Half a kilometer from very snazzy high rises that house us, lies an ancient village and the fact that it has survived as a village to this day gives testament to the grit and fortitude of the people who occupy it. The East Indians are one of the earlier Christian communities of India, and native to the Mumbai area. Different from Goans, theirs is a chequered history that begins before the Portuguese arrived in this part of the world. They are scattered across the city in several parishes and to the outsiders appear only as old ladies dressed in gay skirts, going to church. Or as the local pao-walla. Once a year students of all creeds crowd at the fair outside the Mother Mary church in Bandra, the legendary goddess who is said to influence marksheets, regardless of performances.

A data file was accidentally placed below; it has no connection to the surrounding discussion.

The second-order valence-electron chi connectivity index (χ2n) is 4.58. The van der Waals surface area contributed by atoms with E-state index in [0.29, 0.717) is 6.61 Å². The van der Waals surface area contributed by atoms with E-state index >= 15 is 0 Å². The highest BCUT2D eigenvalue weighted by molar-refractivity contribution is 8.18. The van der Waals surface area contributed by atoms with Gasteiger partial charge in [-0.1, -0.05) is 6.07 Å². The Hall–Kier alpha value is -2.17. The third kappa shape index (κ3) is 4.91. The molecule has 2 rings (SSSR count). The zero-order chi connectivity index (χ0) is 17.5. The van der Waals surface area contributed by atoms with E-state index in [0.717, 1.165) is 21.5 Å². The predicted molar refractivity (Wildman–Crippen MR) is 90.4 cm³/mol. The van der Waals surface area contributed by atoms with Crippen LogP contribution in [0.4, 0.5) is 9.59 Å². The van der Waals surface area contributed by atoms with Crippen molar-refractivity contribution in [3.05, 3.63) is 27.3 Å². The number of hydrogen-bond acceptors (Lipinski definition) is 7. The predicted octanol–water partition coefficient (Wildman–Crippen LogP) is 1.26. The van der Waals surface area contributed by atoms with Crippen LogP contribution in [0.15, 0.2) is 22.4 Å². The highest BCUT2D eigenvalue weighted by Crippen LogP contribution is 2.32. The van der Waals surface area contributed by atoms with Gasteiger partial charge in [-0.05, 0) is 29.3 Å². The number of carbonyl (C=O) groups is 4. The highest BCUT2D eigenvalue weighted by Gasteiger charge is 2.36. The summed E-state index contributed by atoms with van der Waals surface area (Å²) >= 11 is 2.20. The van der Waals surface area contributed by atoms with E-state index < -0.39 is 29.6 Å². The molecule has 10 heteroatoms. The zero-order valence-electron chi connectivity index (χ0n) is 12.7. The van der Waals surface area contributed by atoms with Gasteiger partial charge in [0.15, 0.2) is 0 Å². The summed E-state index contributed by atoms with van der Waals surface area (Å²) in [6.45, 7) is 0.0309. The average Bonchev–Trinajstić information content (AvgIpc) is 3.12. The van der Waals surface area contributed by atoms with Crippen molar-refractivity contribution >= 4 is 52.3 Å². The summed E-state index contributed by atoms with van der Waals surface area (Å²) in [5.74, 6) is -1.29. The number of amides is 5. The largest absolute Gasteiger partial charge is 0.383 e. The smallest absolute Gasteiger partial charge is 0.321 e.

Having known them at closer quarters I can attest to some more facts, their mouthwatering marzipans, their succulent plum cakes and the special Christmas rum cakes, their ‘bottle masala’ that only fussy old ladies know the recipe of. But the piece de resistance has to be their pao. Their pao making is elevated to an art, and the airy beauties make breaking bread somewhat of a fulfilling gastronomical experience. Then again maybe it’s their special singsong Marathi-konkani language whose mellifluousness permeates within the food. Hungry Mumbai that gobbles up pao by the kilotonnes scarcely pauses to reflect on this small humble slice of heaven.